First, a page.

Diane Peltz – Contributing Writer
Thanks to a community member (Beth Lequire) who started a Go Fund Me campaign plus a grant that Macon Schools STEM Coordinator Jennifer Love received through Kids Gardening.com and some funds from their STEM-E grant that is funded through the Cherokee Preservation Foundation, they have been able to purchase three garden grow towers for the schools.
“We purchased only three because I have had two teachers approach me consistently about putting in a school garden. One teacher at Iotla Elementary and one at South Macon. The one issue with an outdoor garden is that it is difficult to grow a crop during the school year. Either students see the crop being planted but they don’t get to harvest because of summer or they see the tail end of the season. With the grow towers, students will be able to grow greens (lettuce, kale, spinach) throughout the school year in their classroom (the towers come with a light source). It takes 4-6 weeks to grow from seed to harvest. The tower also comes on wheels so we are hoping that different classrooms can “adopt” the tower for a month or two and then pass it along to another class. The hope is to expand the project to additional towers in the future if this seems like a sustainable project. I also want to make sure the towers that we have purchased are being utilized before we invest in additional towers. The third tower is going to be shared/check out by any teachers who are interested. Right now I have Nantahala School and Highlands School on the list to check it out.”
So what is a vertical garden?
Vertical gardening is growing things upwards rather than outwards. They consist of a hydroponic systems that allows growing of plants in a vertical fashion. Hydroponics is the process of growing plants in sand, gravel, or liquid, with added nutrients but without soil. Vertical hydroponics works by using conventional hydroponic techniques in a vertical, gravity-fed system. The nutrient-rich water is fed from the top and collected at the bottom. Seedlings are started in a window kit. When the seedlings are ready — usually about three weeks after germination — they are planted in the Tower Garden. Instead of soil, Tower Garden plants grow in a medium called rockwool, which provides plant roots with oxygen and consistent moisture, encouraging rapid, healthy growth.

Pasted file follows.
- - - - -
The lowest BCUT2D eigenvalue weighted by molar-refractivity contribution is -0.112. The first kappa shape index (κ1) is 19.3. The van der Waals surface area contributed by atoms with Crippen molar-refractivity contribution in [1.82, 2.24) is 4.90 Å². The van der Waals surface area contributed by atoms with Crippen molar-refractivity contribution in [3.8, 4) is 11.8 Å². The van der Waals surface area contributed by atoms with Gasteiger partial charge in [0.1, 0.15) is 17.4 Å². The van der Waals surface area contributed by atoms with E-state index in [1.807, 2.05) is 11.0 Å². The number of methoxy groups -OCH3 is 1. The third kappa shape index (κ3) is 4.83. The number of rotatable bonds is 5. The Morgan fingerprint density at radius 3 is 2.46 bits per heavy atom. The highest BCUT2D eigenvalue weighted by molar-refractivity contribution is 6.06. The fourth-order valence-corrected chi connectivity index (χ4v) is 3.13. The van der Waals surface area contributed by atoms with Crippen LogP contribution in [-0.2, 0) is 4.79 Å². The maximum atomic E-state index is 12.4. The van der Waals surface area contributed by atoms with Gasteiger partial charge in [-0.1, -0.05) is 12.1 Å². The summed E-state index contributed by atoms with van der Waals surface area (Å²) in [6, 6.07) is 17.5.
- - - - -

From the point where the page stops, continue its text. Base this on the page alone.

The reservoir is filled at the base of the Tower Garden with a mineral blend mixture and water. A low-wattage, submersible pump in the reservoir pushes the nutrient solution to the top of the Tower Garden through a small central pipe. The nutrient solution then drips down the inside of the Tower Garden, evenly cascading over the exposed plant roots. A timer ensures this process repeats continuously, to deliver the ideal amount of oxygen, water and nutrients to plants at the perfect time. Aside from a few minor maintenance tasks, such as checking water levels and cleaning the pump filter, a Tower Garden will take care of itself. And in just a few short weeks, homegrown produce can be harvested at its peak.
In Kimberly Sanders’s South Macon Elementary class, her kindergarten students have already begun to see the fruits of their labor. Miriam Laird, a student in Sanders’s class explained how it works. She says, “we are growing lettuce, we all helped plant it and when it is ready to harvest we will put it on a hamburger and eat it.”
“It is wonderful for the children to watch the life cycle of the plants as they grow,” said Sanders. Her class has some bib lettuce already growing in the tower along with some herbs.
At Iotla Valley Elementary School Missy McConnell”s third grade class is also starting a vertical garden in their classroom. Their seeds are still in the germination process in the windowsill, but have recently sprouted. They are waiting until the stems become strong enough to transplant them into the tower. They have a variety of lettuce, herb, spinach and kale growing. Several students had a lot to say about their excitement regarding this project. Brady Baldwin said, “it is a lot of fun helping the teacher and looking at the plants get bigger and bigger. I can’t wait to eat the vegetables.”
Another student, Maylee Postell explained, “I was excited to get it and the teacher told us we could eat the vegetables that we grew. I can’t wait until it grows so I can make salsa.” Nathan Prevette added, “I want to make salads, it is a fun project.”
Finally, Rylan Heaton exclaimed, “I’m so excited to grow and eat the plants. We can all share with the class and with Ms. McConnell.”
“I was raised in the mountains, I have been gardening since I could walk. My students will get the fulfillment of harvesting the vegetable and then getting to taste them,” said McConnell.
Many of the students in McConnell’s class have never tasted vegetables such as spinach or kale but they are all anxious to give it a try. She also explained that it is possible to grow tomatoes in the tower, maybe in the spring, which Maylee would need to make the salsa.